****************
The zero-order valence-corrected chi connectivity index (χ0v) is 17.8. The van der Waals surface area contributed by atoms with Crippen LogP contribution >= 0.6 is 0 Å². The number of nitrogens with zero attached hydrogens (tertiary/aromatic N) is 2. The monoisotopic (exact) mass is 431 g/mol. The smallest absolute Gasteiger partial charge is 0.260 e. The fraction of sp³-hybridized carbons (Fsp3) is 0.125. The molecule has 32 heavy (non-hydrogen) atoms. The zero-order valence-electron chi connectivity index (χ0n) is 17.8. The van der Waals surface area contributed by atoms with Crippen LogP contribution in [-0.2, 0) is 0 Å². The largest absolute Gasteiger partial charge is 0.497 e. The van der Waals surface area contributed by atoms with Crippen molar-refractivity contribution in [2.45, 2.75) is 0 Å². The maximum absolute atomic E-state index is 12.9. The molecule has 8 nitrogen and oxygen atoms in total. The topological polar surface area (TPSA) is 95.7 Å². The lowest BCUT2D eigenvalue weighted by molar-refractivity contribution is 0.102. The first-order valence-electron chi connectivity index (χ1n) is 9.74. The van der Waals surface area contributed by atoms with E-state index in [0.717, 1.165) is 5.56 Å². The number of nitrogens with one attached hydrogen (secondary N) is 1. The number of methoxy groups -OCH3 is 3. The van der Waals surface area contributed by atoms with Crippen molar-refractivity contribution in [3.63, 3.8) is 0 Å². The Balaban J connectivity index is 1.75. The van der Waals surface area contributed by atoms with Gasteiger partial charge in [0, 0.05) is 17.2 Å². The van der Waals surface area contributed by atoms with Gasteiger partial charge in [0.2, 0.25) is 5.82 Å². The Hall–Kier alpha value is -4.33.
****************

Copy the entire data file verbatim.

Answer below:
The zero-order valence-corrected chi connectivity index (χ0v) is 17.8. The van der Waals surface area contributed by atoms with Crippen LogP contribution >= 0.6 is 0 Å². The number of nitrogens with zero attached hydrogens (tertiary/aromatic N) is 2. The monoisotopic (exact) mass is 431 g/mol. The smallest absolute Gasteiger partial charge is 0.260 e. The fraction of sp³-hybridized carbons (Fsp3) is 0.125. The molecule has 32 heavy (non-hydrogen) atoms. The zero-order valence-electron chi connectivity index (χ0n) is 17.8. The van der Waals surface area contributed by atoms with Crippen LogP contribution in [-0.2, 0) is 0 Å². The largest absolute Gasteiger partial charge is 0.497 e. The van der Waals surface area contributed by atoms with Crippen molar-refractivity contribution in [2.45, 2.75) is 0 Å². The maximum absolute atomic E-state index is 12.9. The molecule has 8 nitrogen and oxygen atoms in total. The topological polar surface area (TPSA) is 95.7 Å². The lowest BCUT2D eigenvalue weighted by molar-refractivity contribution is 0.102. The first-order valence-electron chi connectivity index (χ1n) is 9.74. The van der Waals surface area contributed by atoms with E-state index in [0.717, 1.165) is 5.56 Å². The number of nitrogens with one attached hydrogen (secondary N) is 1. The number of methoxy groups -OCH3 is 3. The van der Waals surface area contributed by atoms with Crippen molar-refractivity contribution in [3.63, 3.8) is 0 Å². The Balaban J connectivity index is 1.75. The van der Waals surface area contributed by atoms with Gasteiger partial charge in [0, 0.05) is 17.2 Å². The van der Waals surface area contributed by atoms with Gasteiger partial charge in [0.2, 0.25) is 5.82 Å². The Hall–Kier alpha value is -4.33.